Thursday, 24 December 2009

IMF, WB say RP banks stress-free amid crisis

Jun Vallecera
Business Mirror

THE International Monetary Fund (IMF) and its sister firm the World Bank (WB) have given the Philippine banking system a clean bill of health, pronouncing it stress-free from the debilitating impact of the global economic slowdown.

Bangko Sentral ng Pilipinas Governor Amando Tetangco announced this development at a forum he hosted on Tuesday for the Foreign Correspondents Association of the Philippines (Focap).

According to Tetangco, the IMF/World Bank tandem conducted a so-called stress test on the banking system to try to determine the areas rendered weak or troubled by the economic woes of countries including the United States, Japan and much of Europe.

“The results have been positive. Philippine banks were found to be in position to weather the stress created by the global economic downturn,” Tetangco said of the tests conducted under IMF/WB’s Financial Sector Assessment Program.

 The series of probes was conducted in the weeks just before a team of IMF economic experts subjected the Philippines to a review under Article IV of the Agreements in November.

Member-countries agree under Article IV to open their macroeconomic books to IMF analyses at least once a year, for monitoring and compliance purposes.

In the areas of bank nonperforming loans (NPLs) and capital adequacy, for example, the IMF found no reason to be concerned.

According to Tetangco, none of the double-digit NPL rates prevalent in the wake of the 1997 region wide financial crisis was uncovered during the tests.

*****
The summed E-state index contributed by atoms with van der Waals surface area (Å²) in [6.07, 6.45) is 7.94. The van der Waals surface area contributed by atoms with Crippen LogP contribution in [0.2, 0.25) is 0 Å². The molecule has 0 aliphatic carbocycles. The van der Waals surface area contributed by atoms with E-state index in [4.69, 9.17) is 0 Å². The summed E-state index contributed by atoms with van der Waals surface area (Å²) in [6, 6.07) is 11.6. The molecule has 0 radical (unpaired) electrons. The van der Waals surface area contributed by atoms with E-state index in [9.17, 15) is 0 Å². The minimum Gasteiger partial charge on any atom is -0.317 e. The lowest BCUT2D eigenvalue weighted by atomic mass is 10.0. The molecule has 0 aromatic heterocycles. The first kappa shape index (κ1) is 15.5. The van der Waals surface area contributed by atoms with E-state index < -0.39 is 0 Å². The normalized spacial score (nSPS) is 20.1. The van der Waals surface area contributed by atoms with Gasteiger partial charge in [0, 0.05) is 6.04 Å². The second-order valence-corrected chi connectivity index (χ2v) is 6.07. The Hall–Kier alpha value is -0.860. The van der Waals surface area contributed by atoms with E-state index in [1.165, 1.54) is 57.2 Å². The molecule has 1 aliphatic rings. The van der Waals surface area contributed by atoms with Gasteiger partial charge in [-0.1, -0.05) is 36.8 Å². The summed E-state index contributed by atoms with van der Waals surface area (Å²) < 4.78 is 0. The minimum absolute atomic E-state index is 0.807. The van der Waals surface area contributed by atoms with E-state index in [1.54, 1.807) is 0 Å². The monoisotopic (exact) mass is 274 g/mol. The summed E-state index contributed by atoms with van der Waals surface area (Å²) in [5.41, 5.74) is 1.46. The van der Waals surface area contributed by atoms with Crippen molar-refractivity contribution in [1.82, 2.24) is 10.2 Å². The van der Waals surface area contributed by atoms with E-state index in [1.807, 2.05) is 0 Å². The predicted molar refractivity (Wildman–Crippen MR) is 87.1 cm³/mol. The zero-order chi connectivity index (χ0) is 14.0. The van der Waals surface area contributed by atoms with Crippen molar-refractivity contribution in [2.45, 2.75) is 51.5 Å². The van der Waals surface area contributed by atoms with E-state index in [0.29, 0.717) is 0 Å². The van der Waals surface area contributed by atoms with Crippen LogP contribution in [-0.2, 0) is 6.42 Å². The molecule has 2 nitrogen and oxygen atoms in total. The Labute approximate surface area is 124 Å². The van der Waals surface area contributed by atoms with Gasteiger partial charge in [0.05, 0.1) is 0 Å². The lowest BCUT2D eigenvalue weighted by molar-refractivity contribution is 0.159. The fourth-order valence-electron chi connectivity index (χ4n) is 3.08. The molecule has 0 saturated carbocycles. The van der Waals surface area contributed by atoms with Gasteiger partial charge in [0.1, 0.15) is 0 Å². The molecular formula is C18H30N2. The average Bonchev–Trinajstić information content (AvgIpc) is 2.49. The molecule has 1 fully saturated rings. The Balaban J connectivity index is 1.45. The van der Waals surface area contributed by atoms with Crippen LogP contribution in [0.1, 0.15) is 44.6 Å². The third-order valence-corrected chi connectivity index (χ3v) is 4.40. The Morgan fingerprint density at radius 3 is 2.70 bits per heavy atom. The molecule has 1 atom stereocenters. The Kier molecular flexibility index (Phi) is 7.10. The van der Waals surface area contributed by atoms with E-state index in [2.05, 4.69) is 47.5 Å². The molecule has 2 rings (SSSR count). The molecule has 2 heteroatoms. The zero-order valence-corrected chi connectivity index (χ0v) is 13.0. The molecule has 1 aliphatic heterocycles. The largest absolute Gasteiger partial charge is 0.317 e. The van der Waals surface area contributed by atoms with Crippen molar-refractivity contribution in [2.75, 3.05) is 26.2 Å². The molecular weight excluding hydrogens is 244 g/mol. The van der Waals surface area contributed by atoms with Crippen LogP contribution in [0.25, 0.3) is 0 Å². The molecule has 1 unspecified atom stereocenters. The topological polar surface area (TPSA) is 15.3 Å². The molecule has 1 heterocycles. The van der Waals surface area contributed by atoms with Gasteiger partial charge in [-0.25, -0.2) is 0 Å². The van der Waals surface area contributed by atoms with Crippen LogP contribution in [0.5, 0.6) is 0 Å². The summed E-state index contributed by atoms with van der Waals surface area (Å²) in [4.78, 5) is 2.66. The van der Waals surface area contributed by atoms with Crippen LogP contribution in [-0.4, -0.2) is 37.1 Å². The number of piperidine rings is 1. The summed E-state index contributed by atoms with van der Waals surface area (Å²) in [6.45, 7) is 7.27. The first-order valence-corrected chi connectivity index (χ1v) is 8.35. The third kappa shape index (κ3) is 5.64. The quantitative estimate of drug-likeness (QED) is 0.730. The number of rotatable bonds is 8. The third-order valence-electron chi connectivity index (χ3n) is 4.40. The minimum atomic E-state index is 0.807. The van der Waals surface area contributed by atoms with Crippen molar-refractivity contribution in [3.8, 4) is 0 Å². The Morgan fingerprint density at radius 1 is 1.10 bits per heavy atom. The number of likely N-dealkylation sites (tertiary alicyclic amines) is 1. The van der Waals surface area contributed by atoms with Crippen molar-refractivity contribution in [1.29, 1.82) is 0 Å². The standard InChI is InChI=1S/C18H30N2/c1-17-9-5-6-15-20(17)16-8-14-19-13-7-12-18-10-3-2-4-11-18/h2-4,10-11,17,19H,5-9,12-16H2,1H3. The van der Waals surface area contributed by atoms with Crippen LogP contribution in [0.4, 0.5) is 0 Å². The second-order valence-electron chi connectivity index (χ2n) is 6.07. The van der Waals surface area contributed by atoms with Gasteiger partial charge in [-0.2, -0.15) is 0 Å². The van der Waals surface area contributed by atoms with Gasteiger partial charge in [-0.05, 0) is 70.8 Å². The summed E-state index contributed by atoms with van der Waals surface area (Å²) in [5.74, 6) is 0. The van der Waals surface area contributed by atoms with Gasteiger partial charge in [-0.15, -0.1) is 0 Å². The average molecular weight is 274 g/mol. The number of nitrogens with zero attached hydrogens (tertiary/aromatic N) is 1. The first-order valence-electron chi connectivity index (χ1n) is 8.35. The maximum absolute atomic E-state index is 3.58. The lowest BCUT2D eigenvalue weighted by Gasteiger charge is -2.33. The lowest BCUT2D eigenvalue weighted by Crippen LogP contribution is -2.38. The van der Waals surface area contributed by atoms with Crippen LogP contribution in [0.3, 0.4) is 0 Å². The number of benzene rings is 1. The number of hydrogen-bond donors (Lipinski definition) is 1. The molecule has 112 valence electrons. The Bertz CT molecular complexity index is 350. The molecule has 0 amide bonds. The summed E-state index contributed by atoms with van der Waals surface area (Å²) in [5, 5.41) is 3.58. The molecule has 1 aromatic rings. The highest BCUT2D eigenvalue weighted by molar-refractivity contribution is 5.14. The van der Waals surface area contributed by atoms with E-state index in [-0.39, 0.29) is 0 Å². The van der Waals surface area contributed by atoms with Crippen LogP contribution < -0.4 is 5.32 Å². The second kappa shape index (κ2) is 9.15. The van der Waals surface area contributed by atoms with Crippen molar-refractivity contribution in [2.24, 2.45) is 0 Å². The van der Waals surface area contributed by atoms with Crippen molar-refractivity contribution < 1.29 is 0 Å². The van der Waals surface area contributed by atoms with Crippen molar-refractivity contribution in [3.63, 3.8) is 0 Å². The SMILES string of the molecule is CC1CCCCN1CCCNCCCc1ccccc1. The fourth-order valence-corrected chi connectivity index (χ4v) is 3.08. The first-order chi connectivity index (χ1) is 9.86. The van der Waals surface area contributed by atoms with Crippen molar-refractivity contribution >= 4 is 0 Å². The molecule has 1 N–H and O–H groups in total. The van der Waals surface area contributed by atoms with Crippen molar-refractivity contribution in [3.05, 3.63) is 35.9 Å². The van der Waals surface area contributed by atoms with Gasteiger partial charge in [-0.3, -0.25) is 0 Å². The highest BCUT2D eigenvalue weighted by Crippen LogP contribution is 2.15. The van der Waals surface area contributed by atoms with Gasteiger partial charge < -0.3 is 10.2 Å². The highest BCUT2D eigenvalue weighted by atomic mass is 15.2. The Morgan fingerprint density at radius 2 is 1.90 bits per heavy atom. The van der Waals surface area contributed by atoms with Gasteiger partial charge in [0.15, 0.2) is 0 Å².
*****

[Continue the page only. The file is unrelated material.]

This means Philippine banks continued to lend to the productive units of the economy and optimize local output; and yet the quality of those loans remained well within the 8 percent minimum set by the Bank for International Settlements and the 10 percent set by the BSP.

Latest data show the banks’ NPLs averaging 3.3 percent in October, the 13th month in a series when the incidence of bad loans averaged lower than 4 percent.

The banks’ capital-adequacy ratio, an indication of capacity to withstand the erosion of capital as a consequence of bad loans and other operational hazards without falling by the wayside, stands 4- or 5-percentage point higher to around 14 percent to 15 percent at present.

The BSP requires Philippine banks to observe a minimum capital adequacy ratio of 10 percent or risk regulatory penalties such as a status downgrade or denial of access to interbank credit privileges to encourage compliance.

“Philippine banks were found to have a good mix of declining NPLs and better capital levels during the tests,” Tetangco said.

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